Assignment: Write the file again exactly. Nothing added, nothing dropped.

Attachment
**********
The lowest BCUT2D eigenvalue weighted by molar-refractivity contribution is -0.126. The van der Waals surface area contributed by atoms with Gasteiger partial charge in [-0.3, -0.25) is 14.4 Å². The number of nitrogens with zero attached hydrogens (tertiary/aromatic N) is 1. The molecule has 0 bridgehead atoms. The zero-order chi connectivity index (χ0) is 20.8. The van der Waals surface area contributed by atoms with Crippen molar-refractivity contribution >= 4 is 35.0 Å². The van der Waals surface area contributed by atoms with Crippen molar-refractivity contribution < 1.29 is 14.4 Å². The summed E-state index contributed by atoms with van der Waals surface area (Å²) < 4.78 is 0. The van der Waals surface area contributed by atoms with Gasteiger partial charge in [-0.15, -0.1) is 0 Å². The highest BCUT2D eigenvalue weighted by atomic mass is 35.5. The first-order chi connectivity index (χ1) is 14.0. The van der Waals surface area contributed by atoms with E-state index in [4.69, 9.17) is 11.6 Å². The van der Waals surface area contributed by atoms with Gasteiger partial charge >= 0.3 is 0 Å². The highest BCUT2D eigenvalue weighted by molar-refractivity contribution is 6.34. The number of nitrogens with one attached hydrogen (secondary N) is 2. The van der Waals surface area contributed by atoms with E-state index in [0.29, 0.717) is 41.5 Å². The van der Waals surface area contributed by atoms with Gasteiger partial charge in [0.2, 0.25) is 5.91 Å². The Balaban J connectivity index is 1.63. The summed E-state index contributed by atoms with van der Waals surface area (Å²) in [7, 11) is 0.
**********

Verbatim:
The lowest BCUT2D eigenvalue weighted by molar-refractivity contribution is -0.126. The van der Waals surface area contributed by atoms with Gasteiger partial charge in [-0.3, -0.25) is 14.4 Å². The number of nitrogens with zero attached hydrogens (tertiary/aromatic N) is 1. The molecule has 0 bridgehead atoms. The zero-order chi connectivity index (χ0) is 20.8. The van der Waals surface area contributed by atoms with Crippen molar-refractivity contribution >= 4 is 35.0 Å². The van der Waals surface area contributed by atoms with Crippen molar-refractivity contribution < 1.29 is 14.4 Å². The summed E-state index contributed by atoms with van der Waals surface area (Å²) < 4.78 is 0. The van der Waals surface area contributed by atoms with Gasteiger partial charge in [-0.15, -0.1) is 0 Å². The highest BCUT2D eigenvalue weighted by atomic mass is 35.5. The first-order chi connectivity index (χ1) is 14.0. The van der Waals surface area contributed by atoms with E-state index in [4.69, 9.17) is 11.6 Å². The van der Waals surface area contributed by atoms with Gasteiger partial charge >= 0.3 is 0 Å². The highest BCUT2D eigenvalue weighted by molar-refractivity contribution is 6.34. The number of nitrogens with one attached hydrogen (secondary N) is 2. The van der Waals surface area contributed by atoms with E-state index in [0.29, 0.717) is 41.5 Å². The van der Waals surface area contributed by atoms with Gasteiger partial charge in [0.2, 0.25) is 5.91 Å². The Balaban J connectivity index is 1.63. The summed E-state index contributed by atoms with van der Waals surface area (Å²) in [7, 11) is 0.